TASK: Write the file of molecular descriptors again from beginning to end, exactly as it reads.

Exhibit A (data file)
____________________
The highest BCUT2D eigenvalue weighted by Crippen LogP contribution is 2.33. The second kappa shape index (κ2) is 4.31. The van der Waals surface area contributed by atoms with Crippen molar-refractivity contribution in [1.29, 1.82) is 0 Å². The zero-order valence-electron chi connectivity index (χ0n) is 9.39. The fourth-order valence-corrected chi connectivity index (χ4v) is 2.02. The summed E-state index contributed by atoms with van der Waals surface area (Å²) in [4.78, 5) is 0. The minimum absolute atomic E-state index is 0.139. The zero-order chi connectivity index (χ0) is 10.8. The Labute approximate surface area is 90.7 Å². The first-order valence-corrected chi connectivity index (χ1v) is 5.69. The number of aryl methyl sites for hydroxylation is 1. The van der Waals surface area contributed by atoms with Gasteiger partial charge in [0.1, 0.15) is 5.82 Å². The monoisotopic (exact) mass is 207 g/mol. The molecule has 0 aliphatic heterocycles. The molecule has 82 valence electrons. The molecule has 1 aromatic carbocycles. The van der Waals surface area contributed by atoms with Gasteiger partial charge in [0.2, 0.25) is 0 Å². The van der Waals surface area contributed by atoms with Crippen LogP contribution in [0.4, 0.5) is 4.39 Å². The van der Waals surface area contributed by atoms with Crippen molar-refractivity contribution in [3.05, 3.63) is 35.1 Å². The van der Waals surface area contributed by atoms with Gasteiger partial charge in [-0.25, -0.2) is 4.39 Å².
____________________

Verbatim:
The highest BCUT2D eigenvalue weighted by Crippen LogP contribution is 2.33. The second kappa shape index (κ2) is 4.31. The van der Waals surface area contributed by atoms with Crippen molar-refractivity contribution in [1.29, 1.82) is 0 Å². The zero-order valence-electron chi connectivity index (χ0n) is 9.39. The fourth-order valence-corrected chi connectivity index (χ4v) is 2.02. The summed E-state index contributed by atoms with van der Waals surface area (Å²) in [4.78, 5) is 0. The minimum absolute atomic E-state index is 0.139. The zero-order chi connectivity index (χ0) is 10.8. The Labute approximate surface area is 90.7 Å². The first-order valence-corrected chi connectivity index (χ1v) is 5.69. The number of aryl methyl sites for hydroxylation is 1. The van der Waals surface area contributed by atoms with Gasteiger partial charge in [0.1, 0.15) is 5.82 Å². The monoisotopic (exact) mass is 207 g/mol. The molecule has 0 aliphatic heterocycles. The molecule has 82 valence electrons. The molecule has 1 aromatic carbocycles. The van der Waals surface area contributed by atoms with Gasteiger partial charge in [0.2, 0.25) is 0 Å². The van der Waals surface area contributed by atoms with Crippen LogP contribution in [0.4, 0.5) is 4.39 Å². The van der Waals surface area contributed by atoms with Crippen molar-refractivity contribution in [3.05, 3.63) is 35.1 Å². The van der Waals surface area contributed by atoms with Gasteiger partial charge in [-0.25, -0.2) is 4.39 Å².